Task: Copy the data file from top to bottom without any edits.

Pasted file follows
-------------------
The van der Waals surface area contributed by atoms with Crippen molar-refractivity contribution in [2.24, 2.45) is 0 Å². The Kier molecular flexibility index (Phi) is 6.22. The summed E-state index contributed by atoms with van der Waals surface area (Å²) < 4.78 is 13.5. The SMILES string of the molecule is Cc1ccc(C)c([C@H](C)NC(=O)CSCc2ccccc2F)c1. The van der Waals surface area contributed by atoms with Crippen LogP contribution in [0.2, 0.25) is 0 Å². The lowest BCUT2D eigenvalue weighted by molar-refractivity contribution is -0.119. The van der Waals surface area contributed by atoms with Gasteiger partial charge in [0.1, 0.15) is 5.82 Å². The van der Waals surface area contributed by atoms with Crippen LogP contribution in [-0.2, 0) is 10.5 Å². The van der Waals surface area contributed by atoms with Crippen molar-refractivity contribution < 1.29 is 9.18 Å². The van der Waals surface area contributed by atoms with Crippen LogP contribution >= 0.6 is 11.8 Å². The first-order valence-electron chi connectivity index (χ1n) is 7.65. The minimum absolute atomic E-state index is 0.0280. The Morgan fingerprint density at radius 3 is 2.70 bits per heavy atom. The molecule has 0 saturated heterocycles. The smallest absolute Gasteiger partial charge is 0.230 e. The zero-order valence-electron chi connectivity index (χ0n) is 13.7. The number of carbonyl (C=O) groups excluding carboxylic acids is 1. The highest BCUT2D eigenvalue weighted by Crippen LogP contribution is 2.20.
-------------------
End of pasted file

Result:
The van der Waals surface area contributed by atoms with Crippen molar-refractivity contribution in [2.24, 2.45) is 0 Å². The Kier molecular flexibility index (Phi) is 6.22. The summed E-state index contributed by atoms with van der Waals surface area (Å²) < 4.78 is 13.5. The SMILES string of the molecule is Cc1ccc(C)c([C@H](C)NC(=O)CSCc2ccccc2F)c1. The van der Waals surface area contributed by atoms with Crippen LogP contribution in [0.2, 0.25) is 0 Å². The lowest BCUT2D eigenvalue weighted by molar-refractivity contribution is -0.119. The van der Waals surface area contributed by atoms with Gasteiger partial charge in [0.1, 0.15) is 5.82 Å². The van der Waals surface area contributed by atoms with Crippen LogP contribution in [-0.2, 0) is 10.5 Å². The van der Waals surface area contributed by atoms with Crippen molar-refractivity contribution < 1.29 is 9.18 Å². The van der Waals surface area contributed by atoms with Crippen LogP contribution >= 0.6 is 11.8 Å². The first-order valence-electron chi connectivity index (χ1n) is 7.65. The minimum absolute atomic E-state index is 0.0280. The Morgan fingerprint density at radius 3 is 2.70 bits per heavy atom. The molecule has 0 saturated heterocycles. The smallest absolute Gasteiger partial charge is 0.230 e. The zero-order valence-electron chi connectivity index (χ0n) is 13.7. The number of carbonyl (C=O) groups excluding carboxylic acids is 1. The highest BCUT2D eigenvalue weighted by Crippen LogP contribution is 2.20.